Skip to main content

Verified by Psychology Today


The NO-Conflict College Winter Break

6 ways to avoid conflicts with your returning college student.

If you are a parent to a young adult who went off to college this fall, you are probably eager to see your son or daughter for the holidays, especially if he or she attends school far from home. College independence can be a wonderful thing—and riveting for young adults freed from parents’ watchful or worrying eyes.

Many parents and college students who have already experienced this first holiday season reunion, however, have clashed when it comes to getting a newly independent student to re-adopt mom and dad’s rules and preferences.

I asked Cristina, who attended college thousands of miles from home just two years ago, what her experience was like. “I welcomed my freedom with enthusiasm. I could eat cereal on my bed without a deep fear of milk-stain-shaming from my mother. I could stay up long into the night and no one woke me the next morning.”

But, she ran into some conflicts upon returning home. “On my first big trip back home for winter break, I found that aside from being overjoyed to see me, my parents were also quite puzzled by the changes they saw in me and that I took for granted as my rights."

Talking to her friends, Cristina found they experienced close to the same phenomenon: “Our parents were asking the same questions and delivering the same orders they did when we were in high school: ‘Clean up your room. Do you live like this in the dorm?’ … ‘What does “Don’t wait up for me, I’ll be out late” mean?’ … ‘I made your favorite dinner and you don’t eat meat anymore?’ … ‘Why are you sleeping in past breakfast?’”

After a few months away from home on their own, most college students feel immeasurably grown up and independent. If you have one of them, here are six ways to respect the changes you encounter so you and your child can enjoy the holidays and break time together.

1. Talk About Curfews in Advance…

…not when your son or daughter is picking up the car keys to go out for the evening. Request a call, if he or she is delayed for some reason. Explain that you will worry and that is why you are asking. Parents can certainly say, “Please call (or send text message) when you get there or when you are on your way home.”

2. Let Go of the Sleep Advice

This is particularly important if you’ve been noticing a jump in 3 a.m. posts on your college student’s Facebook profile before vacation. Chances are he or she will keep the same night owl schedule at home. Allow your child make his or her own sleep schedule unless you specifically need help in the morning—if, for instance, you are hosting a holiday party and need errands run, cooking assistance, furniture rearranged to accommodate guests, or other party-related details. Be sure to let him or her know know you appreciate the help.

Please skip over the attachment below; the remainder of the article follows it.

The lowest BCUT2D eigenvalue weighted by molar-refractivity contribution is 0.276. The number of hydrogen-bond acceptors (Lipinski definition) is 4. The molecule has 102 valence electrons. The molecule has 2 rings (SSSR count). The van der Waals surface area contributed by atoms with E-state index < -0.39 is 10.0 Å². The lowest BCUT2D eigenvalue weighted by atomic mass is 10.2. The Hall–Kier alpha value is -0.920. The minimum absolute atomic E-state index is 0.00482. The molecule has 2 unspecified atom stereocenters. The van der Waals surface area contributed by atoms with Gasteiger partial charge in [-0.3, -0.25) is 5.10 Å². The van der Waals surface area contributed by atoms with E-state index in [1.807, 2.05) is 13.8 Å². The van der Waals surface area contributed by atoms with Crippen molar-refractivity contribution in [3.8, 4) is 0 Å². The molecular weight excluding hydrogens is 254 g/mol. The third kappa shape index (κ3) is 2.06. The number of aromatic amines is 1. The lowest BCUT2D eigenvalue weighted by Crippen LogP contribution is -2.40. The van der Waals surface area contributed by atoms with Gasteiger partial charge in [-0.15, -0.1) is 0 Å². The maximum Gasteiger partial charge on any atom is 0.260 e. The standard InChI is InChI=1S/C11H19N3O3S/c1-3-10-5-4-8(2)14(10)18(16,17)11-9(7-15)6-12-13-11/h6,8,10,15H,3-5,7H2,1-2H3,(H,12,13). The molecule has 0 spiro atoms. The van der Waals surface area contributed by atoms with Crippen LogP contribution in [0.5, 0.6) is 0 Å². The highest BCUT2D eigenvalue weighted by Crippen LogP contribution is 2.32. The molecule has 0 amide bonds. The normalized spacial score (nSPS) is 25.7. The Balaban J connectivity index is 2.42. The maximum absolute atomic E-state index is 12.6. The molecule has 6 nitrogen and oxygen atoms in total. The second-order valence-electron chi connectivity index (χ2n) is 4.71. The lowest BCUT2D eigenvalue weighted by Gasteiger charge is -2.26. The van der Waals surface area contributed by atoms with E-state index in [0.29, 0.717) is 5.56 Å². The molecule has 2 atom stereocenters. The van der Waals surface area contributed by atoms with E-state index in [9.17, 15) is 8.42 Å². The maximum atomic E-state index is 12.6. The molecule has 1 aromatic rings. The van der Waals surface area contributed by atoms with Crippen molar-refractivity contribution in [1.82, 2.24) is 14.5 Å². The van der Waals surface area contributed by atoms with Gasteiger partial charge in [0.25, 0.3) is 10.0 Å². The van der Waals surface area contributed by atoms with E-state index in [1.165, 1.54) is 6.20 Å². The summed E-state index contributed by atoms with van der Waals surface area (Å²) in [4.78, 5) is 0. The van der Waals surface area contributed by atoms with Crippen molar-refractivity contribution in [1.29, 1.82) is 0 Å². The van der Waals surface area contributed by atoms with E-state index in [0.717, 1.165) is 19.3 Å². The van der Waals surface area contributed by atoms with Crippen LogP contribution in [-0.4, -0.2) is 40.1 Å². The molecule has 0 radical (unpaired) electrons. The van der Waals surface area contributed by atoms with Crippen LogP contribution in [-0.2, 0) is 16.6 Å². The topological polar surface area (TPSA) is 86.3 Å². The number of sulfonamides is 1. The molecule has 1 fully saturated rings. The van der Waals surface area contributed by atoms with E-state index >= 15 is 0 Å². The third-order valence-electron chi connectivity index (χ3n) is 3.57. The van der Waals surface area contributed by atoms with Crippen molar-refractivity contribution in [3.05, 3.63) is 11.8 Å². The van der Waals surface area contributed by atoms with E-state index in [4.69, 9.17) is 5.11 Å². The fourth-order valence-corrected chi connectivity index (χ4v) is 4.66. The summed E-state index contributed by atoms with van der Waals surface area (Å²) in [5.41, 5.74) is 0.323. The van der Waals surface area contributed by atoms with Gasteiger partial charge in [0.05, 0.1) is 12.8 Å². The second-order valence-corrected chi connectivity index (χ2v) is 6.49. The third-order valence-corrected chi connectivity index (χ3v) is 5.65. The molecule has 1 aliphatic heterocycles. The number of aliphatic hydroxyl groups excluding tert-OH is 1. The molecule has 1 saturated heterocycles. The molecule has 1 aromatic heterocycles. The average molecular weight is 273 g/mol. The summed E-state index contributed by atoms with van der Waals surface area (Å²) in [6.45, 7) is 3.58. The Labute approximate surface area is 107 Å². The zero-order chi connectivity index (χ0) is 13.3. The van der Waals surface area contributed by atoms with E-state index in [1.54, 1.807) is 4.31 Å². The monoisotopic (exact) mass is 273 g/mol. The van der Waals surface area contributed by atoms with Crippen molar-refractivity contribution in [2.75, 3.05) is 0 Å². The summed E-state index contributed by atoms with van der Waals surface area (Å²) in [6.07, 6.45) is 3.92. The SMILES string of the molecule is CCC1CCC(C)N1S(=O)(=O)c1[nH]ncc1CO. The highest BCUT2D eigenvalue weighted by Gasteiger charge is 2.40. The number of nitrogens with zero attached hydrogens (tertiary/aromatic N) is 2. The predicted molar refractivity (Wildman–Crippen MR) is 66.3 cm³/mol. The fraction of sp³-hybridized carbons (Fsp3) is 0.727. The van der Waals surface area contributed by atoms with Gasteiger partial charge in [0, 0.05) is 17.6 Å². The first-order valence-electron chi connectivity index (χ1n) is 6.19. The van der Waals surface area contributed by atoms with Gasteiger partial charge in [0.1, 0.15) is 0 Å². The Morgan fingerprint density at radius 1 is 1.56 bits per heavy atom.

3. When They’d Rather See Friends Than Visit Grandma, Compromise.

Your student is part of the family and some get-togethers are mandatory. Be proactive on this score: Discuss must-attend gatherings out way ahead of time if you know them. That will give your college student time to rearrange or schedule time with friends.

4. Ask for What You Need

If your child has been reluctant to pitch in before he went off to college, don’t expect a miracle change of ways in the helping department.

When college freshmen come home—usually right after the stress of final exams—they’re looking to decompress, not face a list of chores you have been saving up. Parents can interpret this as laziness, or treating home as if it were a hotel. When you need or want help, ask for it, but give your student some time to relax before you overload the task and errands list.

5. Alcohol-free Zone (if under age)

Underage students who may have been drinking while away at school will have to follow this “house rule” again. On this issue, be firm. Don’t be afraid to take the same stance if your college student has picked up other bad habits at school, like smoking cigarettes, which is probably prohibited in your home.

6. Respect the Changes

Although it is easy to fall back into the mommy-daddy parent roles of intrusive questioning and nagging, it is wise to honor your child’s newfound expressions of independence and give up your, “I’m the boss in this house” ways (the exceptions: drinking, drinking and driving, or anything that involves safety).

No one likes to be told what to do. College students finding their way into adulthood probably like it the least. Try to bite your tongue more than you open your mouth.

Related: Off to College, Off to Party, Off to Drink and Drink and...

Copyright 2013 by Susan Newman

More from Susan Newman Ph.D.
More from Psychology Today